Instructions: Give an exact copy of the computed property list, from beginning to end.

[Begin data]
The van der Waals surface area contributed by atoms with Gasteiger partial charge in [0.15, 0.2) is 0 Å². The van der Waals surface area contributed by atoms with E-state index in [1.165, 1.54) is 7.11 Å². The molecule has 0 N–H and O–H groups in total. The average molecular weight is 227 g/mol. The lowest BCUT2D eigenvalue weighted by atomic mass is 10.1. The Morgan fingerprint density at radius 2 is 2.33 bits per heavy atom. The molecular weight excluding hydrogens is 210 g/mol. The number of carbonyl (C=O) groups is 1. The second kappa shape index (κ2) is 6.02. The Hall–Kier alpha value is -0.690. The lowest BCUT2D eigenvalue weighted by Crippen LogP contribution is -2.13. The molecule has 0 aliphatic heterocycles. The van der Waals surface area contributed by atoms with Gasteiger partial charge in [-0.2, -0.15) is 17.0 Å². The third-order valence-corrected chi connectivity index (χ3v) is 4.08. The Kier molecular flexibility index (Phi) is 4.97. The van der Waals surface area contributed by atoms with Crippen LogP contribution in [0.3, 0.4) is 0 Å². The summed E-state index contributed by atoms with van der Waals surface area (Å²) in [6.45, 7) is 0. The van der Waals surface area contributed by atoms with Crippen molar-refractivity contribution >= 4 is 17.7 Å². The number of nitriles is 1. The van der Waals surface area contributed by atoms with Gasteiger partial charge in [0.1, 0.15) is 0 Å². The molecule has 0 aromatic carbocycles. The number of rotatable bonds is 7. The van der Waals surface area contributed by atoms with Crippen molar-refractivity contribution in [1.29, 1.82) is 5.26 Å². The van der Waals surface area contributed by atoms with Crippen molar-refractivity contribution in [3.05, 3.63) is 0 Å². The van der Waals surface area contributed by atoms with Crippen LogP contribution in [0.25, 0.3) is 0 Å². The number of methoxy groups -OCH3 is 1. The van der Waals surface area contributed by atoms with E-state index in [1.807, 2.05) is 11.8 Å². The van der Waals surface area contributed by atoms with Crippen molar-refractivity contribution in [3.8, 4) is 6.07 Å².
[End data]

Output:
The van der Waals surface area contributed by atoms with Gasteiger partial charge in [0.15, 0.2) is 0 Å². The van der Waals surface area contributed by atoms with E-state index in [1.165, 1.54) is 7.11 Å². The molecule has 0 N–H and O–H groups in total. The average molecular weight is 227 g/mol. The lowest BCUT2D eigenvalue weighted by atomic mass is 10.1. The Morgan fingerprint density at radius 2 is 2.33 bits per heavy atom. The molecular weight excluding hydrogens is 210 g/mol. The number of carbonyl (C=O) groups is 1. The second kappa shape index (κ2) is 6.02. The Hall–Kier alpha value is -0.690. The lowest BCUT2D eigenvalue weighted by Crippen LogP contribution is -2.13. The molecule has 0 aliphatic heterocycles. The van der Waals surface area contributed by atoms with Gasteiger partial charge in [-0.2, -0.15) is 17.0 Å². The third-order valence-corrected chi connectivity index (χ3v) is 4.08. The Kier molecular flexibility index (Phi) is 4.97. The van der Waals surface area contributed by atoms with Crippen LogP contribution in [0.3, 0.4) is 0 Å². The summed E-state index contributed by atoms with van der Waals surface area (Å²) in [6.45, 7) is 0. The van der Waals surface area contributed by atoms with Crippen molar-refractivity contribution >= 4 is 17.7 Å². The number of nitriles is 1. The van der Waals surface area contributed by atoms with Gasteiger partial charge in [0.1, 0.15) is 0 Å². The molecule has 0 aromatic carbocycles. The number of rotatable bonds is 7. The van der Waals surface area contributed by atoms with Crippen molar-refractivity contribution in [1.29, 1.82) is 5.26 Å². The van der Waals surface area contributed by atoms with Crippen molar-refractivity contribution in [3.05, 3.63) is 0 Å². The van der Waals surface area contributed by atoms with Crippen LogP contribution in [0.25, 0.3) is 0 Å². The number of methoxy groups -OCH3 is 1. The van der Waals surface area contributed by atoms with E-state index in [1.807, 2.05) is 11.8 Å². The van der Waals surface area contributed by atoms with Crippen molar-refractivity contribution in [3.8, 4) is 6.07 Å².